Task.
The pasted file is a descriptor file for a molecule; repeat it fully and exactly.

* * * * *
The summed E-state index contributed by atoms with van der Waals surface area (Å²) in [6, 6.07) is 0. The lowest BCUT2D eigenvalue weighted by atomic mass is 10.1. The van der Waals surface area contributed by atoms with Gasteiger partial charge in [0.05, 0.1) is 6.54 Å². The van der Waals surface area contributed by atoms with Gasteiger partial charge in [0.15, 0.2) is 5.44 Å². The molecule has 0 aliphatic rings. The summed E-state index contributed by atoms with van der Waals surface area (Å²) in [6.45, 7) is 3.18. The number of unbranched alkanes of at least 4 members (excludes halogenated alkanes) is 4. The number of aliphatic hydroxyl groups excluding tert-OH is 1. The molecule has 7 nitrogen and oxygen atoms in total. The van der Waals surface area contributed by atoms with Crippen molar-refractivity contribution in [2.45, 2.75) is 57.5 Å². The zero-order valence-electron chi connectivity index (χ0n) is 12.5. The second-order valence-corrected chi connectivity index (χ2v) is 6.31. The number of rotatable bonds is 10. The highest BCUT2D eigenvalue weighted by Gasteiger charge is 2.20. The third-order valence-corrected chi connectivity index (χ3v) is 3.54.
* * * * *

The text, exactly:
The summed E-state index contributed by atoms with van der Waals surface area (Å²) in [6, 6.07) is 0. The lowest BCUT2D eigenvalue weighted by atomic mass is 10.1. The van der Waals surface area contributed by atoms with Gasteiger partial charge in [0.05, 0.1) is 6.54 Å². The van der Waals surface area contributed by atoms with Gasteiger partial charge in [0.15, 0.2) is 5.44 Å². The molecule has 0 aliphatic rings. The summed E-state index contributed by atoms with van der Waals surface area (Å²) in [6.45, 7) is 3.18. The number of unbranched alkanes of at least 4 members (excludes halogenated alkanes) is 4. The number of aliphatic hydroxyl groups excluding tert-OH is 1. The molecule has 7 nitrogen and oxygen atoms in total. The van der Waals surface area contributed by atoms with Crippen molar-refractivity contribution in [2.45, 2.75) is 57.5 Å². The zero-order valence-electron chi connectivity index (χ0n) is 12.5. The second-order valence-corrected chi connectivity index (χ2v) is 6.31. The number of rotatable bonds is 10. The highest BCUT2D eigenvalue weighted by Gasteiger charge is 2.20. The third-order valence-corrected chi connectivity index (χ3v) is 3.54.